Bavarian-born Elisabeth, Queen of the Belgians (1876-1965), regularly photographed during her travels. A member of the Wittelsbach family, who ruled Bavaria until 1918, she shared her family's interest in travel, scholarship, and the arts.
She took the photograph during an official visit with her husband, King Albert I, to the Belgian Congo in 1928. Soon after the royal couple's return, the magazine Illustration Congolaise published a commemorative book entitled
Le voyage au Congo de leurs Majestés, le Roi et la Reine des Belges
. 5 juin - 31 août 1928. The first part of the book contains her images. The second part with photographs by other photographers, shows her in several pictures, holding a camera. Elisabeth left a remarkable body of technically accomplished, well-composed photographs. Among them is this portrait of a Mangbetu woman. Queen Elisabeth took it in Buta, a regional capital of the Uele District, during an official event staged for the royal travelers on the well-groomed grounds of the mission station of the P.P. Prémontrés and the Soeurs du Sacré-Coeur. The Mangbetu delegation arrived from Niangara at 450 kilometers distance from Buta to greet the royals. The woman portrayed in this image was part of a group of four Mangbetu women posing in another picture for the Queen, published in the commemorative volume (see attached Ill. 1 on the right).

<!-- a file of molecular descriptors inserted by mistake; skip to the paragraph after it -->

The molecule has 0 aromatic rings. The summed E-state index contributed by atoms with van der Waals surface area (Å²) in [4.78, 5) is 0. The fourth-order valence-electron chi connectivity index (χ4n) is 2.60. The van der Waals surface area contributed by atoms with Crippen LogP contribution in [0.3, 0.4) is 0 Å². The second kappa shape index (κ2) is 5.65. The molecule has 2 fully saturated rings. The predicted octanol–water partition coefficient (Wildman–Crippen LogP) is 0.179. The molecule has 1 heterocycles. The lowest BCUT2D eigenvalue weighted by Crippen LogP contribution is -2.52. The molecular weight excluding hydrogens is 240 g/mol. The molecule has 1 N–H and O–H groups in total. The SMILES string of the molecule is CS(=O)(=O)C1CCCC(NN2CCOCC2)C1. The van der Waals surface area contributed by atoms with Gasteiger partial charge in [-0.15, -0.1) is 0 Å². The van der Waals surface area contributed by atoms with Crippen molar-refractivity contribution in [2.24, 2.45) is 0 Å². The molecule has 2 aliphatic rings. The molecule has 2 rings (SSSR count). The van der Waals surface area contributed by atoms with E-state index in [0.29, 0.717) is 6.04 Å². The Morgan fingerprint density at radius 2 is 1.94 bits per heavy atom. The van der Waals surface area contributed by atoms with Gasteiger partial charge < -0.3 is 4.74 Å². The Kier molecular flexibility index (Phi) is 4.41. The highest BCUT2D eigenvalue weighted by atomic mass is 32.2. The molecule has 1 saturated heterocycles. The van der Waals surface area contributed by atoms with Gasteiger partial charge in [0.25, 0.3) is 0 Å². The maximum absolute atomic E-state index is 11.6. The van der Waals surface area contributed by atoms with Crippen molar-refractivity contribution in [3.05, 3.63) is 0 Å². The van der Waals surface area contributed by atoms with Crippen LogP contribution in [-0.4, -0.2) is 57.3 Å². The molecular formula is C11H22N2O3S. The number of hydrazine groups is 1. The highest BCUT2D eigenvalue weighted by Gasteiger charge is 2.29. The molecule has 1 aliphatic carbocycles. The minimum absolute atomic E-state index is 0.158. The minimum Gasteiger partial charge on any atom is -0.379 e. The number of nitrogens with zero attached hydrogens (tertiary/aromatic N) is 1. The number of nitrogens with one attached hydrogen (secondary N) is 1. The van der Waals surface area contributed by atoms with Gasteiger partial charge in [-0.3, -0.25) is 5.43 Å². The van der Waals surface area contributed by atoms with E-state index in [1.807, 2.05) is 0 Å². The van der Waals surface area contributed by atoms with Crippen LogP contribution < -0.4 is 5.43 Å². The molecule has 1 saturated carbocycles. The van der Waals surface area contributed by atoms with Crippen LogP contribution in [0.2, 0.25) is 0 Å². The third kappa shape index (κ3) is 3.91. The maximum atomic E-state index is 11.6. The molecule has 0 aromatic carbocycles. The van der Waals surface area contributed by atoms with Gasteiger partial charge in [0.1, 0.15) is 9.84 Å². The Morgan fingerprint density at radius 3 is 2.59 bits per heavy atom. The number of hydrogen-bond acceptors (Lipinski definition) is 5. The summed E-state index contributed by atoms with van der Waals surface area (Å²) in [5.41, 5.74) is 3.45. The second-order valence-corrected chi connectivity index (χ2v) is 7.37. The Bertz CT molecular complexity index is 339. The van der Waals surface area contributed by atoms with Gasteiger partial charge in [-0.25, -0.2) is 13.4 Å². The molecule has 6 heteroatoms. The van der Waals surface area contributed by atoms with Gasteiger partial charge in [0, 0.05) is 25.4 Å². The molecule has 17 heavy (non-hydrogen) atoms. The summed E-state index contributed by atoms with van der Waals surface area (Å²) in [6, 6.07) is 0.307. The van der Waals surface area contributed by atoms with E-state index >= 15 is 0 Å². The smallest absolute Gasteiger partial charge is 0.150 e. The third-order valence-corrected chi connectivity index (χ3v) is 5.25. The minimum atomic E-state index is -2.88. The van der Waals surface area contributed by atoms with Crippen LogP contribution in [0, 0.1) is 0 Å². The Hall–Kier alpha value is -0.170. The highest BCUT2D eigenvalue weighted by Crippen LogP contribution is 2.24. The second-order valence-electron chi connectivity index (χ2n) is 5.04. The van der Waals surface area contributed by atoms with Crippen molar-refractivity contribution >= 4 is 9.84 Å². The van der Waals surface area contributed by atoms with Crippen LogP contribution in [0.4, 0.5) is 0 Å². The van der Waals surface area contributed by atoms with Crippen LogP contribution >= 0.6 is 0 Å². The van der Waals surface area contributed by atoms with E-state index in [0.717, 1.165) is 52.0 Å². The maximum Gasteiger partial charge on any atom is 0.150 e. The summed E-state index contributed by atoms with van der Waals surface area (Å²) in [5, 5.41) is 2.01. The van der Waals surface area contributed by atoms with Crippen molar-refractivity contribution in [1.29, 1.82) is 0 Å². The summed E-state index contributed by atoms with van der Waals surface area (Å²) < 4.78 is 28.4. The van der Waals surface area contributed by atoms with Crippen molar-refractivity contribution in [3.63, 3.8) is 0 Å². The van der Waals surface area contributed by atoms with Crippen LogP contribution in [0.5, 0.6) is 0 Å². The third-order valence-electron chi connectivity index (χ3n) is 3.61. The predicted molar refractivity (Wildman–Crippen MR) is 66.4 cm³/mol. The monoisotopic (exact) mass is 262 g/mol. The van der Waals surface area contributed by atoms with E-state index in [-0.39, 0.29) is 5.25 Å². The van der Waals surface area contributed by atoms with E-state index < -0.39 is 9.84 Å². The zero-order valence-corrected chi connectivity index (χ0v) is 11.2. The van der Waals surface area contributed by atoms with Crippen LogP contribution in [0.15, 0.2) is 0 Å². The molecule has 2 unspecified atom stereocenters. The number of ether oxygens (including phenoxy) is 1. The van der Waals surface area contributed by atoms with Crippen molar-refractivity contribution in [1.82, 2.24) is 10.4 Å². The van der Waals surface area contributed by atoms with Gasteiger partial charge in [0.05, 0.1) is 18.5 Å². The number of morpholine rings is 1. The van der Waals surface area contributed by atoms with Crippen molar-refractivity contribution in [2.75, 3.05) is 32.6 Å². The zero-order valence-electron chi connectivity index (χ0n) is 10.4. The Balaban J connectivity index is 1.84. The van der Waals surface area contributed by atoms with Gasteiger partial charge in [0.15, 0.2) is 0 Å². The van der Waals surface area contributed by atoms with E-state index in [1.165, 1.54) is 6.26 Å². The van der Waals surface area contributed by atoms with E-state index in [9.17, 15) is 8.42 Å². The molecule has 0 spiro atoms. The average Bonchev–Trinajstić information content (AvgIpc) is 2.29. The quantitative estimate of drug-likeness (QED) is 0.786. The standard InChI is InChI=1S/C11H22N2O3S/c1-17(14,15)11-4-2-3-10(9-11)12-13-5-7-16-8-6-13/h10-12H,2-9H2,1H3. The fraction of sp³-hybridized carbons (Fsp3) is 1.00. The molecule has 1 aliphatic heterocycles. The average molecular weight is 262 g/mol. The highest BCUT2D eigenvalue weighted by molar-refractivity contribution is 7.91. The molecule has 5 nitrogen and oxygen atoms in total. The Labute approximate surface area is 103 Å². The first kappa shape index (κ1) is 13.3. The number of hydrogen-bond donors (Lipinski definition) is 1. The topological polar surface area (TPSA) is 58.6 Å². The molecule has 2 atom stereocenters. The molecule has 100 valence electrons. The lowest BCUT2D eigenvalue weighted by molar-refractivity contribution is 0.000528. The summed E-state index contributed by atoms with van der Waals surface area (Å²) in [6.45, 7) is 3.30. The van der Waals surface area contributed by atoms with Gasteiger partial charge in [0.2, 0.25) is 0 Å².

The full portrait is shown in Louis Franck's 1929 deluxe two volume set
Le Congo Belge
(opp. vol. 1, p. 41; see attached Ill. 2). By then, the image, which echoes a famous picture of a Mangbetu women taken by Georges Specht during the famous Citroën rally La croisière noire through African in 1924, had become an icon. It is among the most widely disseminated images of a Mangbetu with the famed, aureol-like coiffure. In 1931, this close-up portrait of the Mangbetu woman migrated to another medium: it became a 75 centimes postage stamp for the Belgian Congo (Ill. 3).
The stamp, part of a series of scenes showing indigenous peoples, animals and landscapes, which was also issued as a stamp booklet, was discontinued only in 1942.
The portrait is signed by Elisabeth in the front right corner in pencil. According to a note on the back of the cardboard the image was given to Julian Huxley by Elisabeth.